"If you don't have a problem with me then I don't have a problem with you. You had opportunity to hurt me all night and you didn't. You're obviously hungry. But you didn't hurt me. In fact you were kind to me." He sat in a chair again, exhausted. "The priests didn't tell me about vampires that could change their faces like you did. I thought you were a faun maybe."
Wearily he looked around the room, wondering where Francis could safely spend the day. Under the bed maybe? If he could change into a bat he could roost up in the rafters perhaps... He rubbed at his face, this was ludicrous.
"I suppose that's a fair excuse..." How long ago had his sister turned? Only four kills. Francis groans softly. Claud is simply ignorant of the danger. "First rule'a survival, don't fuckin' invite us inta yer house. We can't enter without an invitation." Despite the snappish tone, the growl in his voice fades when Claud blocks the light. "It's not about havin'a problem. A bushel'a creatures got it in their heads that yer kind is food, Mister Moray, and here you go makin' one'vm tea." It wasn't kindness... he's just tired, and weak. If he was any better than an idiot fledgling, Moray would be dead, or at the very least, dangerously anemic. "The priests? Tch. Maybe they don't know anythin' either."
His vision is beginning to return. He glances down at his tightly clenched hat. His hands are shiny with burns. "But y'know. I... I wasn't tryin' ta deceive ya." He hesitates at the squeeze of guilt. "Well. I mean, ok a little, but all I wanted tonight was ta pray in the Lord's house. Honest."
"I know but I-I didn't—I didn't know you were... You had horns and ears like a goat..." he ran his hands through his hair, eyes growing bleary with need for sleep. "'m sorry I interrupted your prayin', I wasn't even supposed to be in there," he mumbled.
"Um, but we gotta find you a place where you can spend the day, right?" Claud was eager to change the topic from how foolish he was to something, anything, else. "M-maybe under the bed or-or if you can turn into a bat," that was definitely something that he'd seen happen, "There's little spaces in the rafters where you could hide. It'd be warmer at least..."
Francis' words buzzed in the back of his mind though. Eating without killing, the implication that vampires could subsist off of something other than human blood... But these were questions for another time.
"I didn't do it on purpose- but some can! The stronger creatures, some'a them can look perfectly human. That's why it's rule one. Flash that bit'a silver ya got, touch'm with it if ya can, but the stronger ones might not even mind that." He lets go of his hat, wincing. "I say it only fer your benefit. I... I am grateful to ya and.... and glad to have... yea. Don't worry about it." The vampire stands unsteadily. "And yea. I can do that. If you could jus-" Francis stares at his feet. "-look away fer'a moment?"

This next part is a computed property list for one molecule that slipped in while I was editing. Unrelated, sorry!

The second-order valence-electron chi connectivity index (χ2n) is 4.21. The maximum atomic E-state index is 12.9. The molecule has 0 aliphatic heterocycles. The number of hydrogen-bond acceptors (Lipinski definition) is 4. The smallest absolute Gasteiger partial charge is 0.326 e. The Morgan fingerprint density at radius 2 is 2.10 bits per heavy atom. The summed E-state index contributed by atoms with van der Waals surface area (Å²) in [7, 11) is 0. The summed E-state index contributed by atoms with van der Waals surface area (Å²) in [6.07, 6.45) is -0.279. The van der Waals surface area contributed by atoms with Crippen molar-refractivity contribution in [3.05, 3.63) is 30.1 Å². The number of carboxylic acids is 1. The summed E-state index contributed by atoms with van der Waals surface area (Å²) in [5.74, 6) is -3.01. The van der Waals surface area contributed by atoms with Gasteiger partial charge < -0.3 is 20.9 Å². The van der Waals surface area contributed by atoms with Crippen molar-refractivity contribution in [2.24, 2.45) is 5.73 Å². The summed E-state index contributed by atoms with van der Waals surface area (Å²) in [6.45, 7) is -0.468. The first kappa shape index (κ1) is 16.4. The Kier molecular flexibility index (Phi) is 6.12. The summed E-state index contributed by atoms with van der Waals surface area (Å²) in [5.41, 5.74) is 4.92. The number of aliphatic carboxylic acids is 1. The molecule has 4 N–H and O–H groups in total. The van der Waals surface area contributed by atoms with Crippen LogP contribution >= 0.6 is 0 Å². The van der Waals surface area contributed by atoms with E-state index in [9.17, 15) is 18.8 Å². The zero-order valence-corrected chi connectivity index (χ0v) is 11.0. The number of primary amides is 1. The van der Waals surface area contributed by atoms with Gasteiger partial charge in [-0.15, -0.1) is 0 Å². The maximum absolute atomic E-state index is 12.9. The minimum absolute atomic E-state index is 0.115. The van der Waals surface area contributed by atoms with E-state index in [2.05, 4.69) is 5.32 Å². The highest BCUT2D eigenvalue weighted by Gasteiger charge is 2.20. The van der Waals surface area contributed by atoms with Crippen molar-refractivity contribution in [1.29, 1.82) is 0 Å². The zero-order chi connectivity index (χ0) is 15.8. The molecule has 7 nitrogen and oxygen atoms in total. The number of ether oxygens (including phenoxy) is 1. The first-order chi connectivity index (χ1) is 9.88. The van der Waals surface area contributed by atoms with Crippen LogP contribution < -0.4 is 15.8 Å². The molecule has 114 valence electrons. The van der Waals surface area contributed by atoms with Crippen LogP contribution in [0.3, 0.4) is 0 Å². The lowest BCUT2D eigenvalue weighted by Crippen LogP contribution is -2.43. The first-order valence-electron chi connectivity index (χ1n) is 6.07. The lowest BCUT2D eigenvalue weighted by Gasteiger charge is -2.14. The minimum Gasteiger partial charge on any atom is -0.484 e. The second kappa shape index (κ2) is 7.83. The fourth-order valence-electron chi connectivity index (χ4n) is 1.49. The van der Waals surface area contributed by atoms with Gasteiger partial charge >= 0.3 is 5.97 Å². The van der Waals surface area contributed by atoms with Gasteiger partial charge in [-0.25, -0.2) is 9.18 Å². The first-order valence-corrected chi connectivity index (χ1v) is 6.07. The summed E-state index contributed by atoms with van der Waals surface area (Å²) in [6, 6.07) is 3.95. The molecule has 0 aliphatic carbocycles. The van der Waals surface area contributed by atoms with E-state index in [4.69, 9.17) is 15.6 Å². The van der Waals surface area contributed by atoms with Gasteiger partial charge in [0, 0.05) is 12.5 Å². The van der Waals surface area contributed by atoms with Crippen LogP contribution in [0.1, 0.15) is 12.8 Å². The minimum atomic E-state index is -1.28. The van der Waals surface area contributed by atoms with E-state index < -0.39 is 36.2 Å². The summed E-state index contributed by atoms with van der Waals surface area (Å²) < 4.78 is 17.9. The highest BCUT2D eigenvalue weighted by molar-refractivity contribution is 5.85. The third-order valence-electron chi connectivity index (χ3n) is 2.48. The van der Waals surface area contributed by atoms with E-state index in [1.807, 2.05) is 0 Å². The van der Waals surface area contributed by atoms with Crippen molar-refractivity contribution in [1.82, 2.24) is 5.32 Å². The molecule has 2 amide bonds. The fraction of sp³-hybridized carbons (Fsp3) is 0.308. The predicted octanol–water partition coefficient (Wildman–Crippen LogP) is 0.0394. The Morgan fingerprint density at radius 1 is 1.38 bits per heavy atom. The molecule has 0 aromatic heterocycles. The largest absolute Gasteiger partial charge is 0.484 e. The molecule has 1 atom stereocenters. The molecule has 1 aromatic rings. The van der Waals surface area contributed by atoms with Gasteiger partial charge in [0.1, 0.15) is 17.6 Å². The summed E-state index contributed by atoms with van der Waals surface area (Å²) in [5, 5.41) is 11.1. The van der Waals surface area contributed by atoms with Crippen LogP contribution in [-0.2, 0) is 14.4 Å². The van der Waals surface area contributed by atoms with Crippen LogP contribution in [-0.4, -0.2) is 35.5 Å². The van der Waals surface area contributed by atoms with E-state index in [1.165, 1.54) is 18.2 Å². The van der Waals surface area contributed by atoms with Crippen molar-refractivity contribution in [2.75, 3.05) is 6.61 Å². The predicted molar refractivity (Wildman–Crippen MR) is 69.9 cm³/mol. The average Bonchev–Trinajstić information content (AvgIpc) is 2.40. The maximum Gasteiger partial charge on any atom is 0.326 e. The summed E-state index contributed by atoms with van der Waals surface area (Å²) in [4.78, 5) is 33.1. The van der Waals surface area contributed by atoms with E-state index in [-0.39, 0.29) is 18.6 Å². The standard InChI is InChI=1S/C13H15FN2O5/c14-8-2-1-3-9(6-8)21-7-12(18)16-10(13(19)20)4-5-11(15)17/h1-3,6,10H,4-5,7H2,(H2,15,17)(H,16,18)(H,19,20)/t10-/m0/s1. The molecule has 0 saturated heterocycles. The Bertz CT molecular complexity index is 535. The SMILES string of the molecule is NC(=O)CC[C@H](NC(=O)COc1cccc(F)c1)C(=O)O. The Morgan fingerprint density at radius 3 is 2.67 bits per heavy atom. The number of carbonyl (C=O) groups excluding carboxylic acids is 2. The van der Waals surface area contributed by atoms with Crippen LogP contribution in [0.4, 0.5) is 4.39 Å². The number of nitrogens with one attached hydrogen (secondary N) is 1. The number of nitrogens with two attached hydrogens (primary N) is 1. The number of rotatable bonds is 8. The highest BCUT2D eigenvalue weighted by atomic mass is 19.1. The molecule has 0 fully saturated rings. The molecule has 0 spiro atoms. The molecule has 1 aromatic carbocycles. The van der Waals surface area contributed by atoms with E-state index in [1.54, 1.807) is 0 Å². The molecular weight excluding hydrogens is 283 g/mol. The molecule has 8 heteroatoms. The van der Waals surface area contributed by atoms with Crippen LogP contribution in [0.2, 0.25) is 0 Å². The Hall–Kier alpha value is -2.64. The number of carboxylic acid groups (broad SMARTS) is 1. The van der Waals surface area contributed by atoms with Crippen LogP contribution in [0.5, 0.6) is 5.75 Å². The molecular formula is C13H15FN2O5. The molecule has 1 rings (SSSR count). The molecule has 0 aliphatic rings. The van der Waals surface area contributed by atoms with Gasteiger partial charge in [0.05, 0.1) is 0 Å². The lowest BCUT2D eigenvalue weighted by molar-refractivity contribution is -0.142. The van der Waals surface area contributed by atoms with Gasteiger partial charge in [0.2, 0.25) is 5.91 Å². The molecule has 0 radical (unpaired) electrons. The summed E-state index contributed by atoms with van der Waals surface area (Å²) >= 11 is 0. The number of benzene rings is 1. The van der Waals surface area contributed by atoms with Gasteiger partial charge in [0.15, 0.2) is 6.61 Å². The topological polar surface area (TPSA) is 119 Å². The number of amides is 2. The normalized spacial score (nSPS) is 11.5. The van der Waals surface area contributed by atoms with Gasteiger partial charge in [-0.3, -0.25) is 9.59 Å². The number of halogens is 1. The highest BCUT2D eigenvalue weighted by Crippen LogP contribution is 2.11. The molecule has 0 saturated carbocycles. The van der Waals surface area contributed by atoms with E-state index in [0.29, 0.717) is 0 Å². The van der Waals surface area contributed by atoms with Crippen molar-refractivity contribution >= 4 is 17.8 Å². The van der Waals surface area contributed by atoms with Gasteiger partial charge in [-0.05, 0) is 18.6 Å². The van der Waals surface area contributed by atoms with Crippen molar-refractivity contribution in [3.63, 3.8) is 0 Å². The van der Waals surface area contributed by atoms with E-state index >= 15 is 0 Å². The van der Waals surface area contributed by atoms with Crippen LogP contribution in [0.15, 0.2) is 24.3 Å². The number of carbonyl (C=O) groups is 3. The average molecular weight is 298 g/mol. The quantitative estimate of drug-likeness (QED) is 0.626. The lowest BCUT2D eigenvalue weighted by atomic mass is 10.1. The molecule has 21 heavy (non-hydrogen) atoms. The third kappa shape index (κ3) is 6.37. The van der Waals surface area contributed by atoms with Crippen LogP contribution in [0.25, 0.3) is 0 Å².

Claud considers for a split second that this might be an unwise decision, but he's come this far tonight without getting attacked, so... "Alright," he turns in his chair, facing the other way. Truthfully, he'd wanted to watch the transformation. Oh well.
Francis' uncomfortable flush fades as he tries to concentrate. He thinks of flying and being close to his master, being held- his stomach gnaws with the constant sharp pain that throbs along to the human's pulse. "UGhh... I got this..." Francis breathes. His hands ache. Sitting alongside Claud, making things together, being useful...
A soft chirp announces his success. The ragged clothes are nowhere to be seen, though the small creature looks about as worn as ever.
Claud turns around, "Hm? Oh! Oh, you're... you're so tiny..." he holds out his hands, cupped together, for Francis to land on them. Ragged though the bat was, it was still marvelous to see how small he'd become, and the clothing magically whisked away he supposed; nothing like what he'd heard a were-transformation was like.
With massive blue eyes, Francis blinks up at the dim shape that was Claud. The man's voice is loud and clear now. Pleasant too. And his pulse! Francis squeaks, then crawls awkwardly towards his host when he notices the welcoming hands. A graceless flutter lands him on the generous platform of Claud's palms. The human smells even better up close like this. Francis licks one of Claud's fingers with interest and a notable lack of self-consciousness.
Claud laughs nervously and pets Francis' tiny body with one finger. Wow, he was so little, and the tiny bones in his wings were amazing. He'd never seen a bat this close.
"Um, ok, ah, let's see," he cast about for something soft and settled on his scarf. With one hand he folded it neatly, then set it inside a small wooden crate. "I know I said you could sleep in the rafters, a-an you still can but um," Carrying these things and Francis, he moved one of the chairs into a corner of the room, behind the stove. He set the box down on the chair, then draped his coat over the whole ensemble, ensuring that no light would reach the tiny make-shift bed. "Um, this might be nicer though, if-if you want." This was ridiculous, Francis was a person (sort of?) not a pet. And would a bat even be comfortable sleeping on a little bed? Didn't they hang upside down?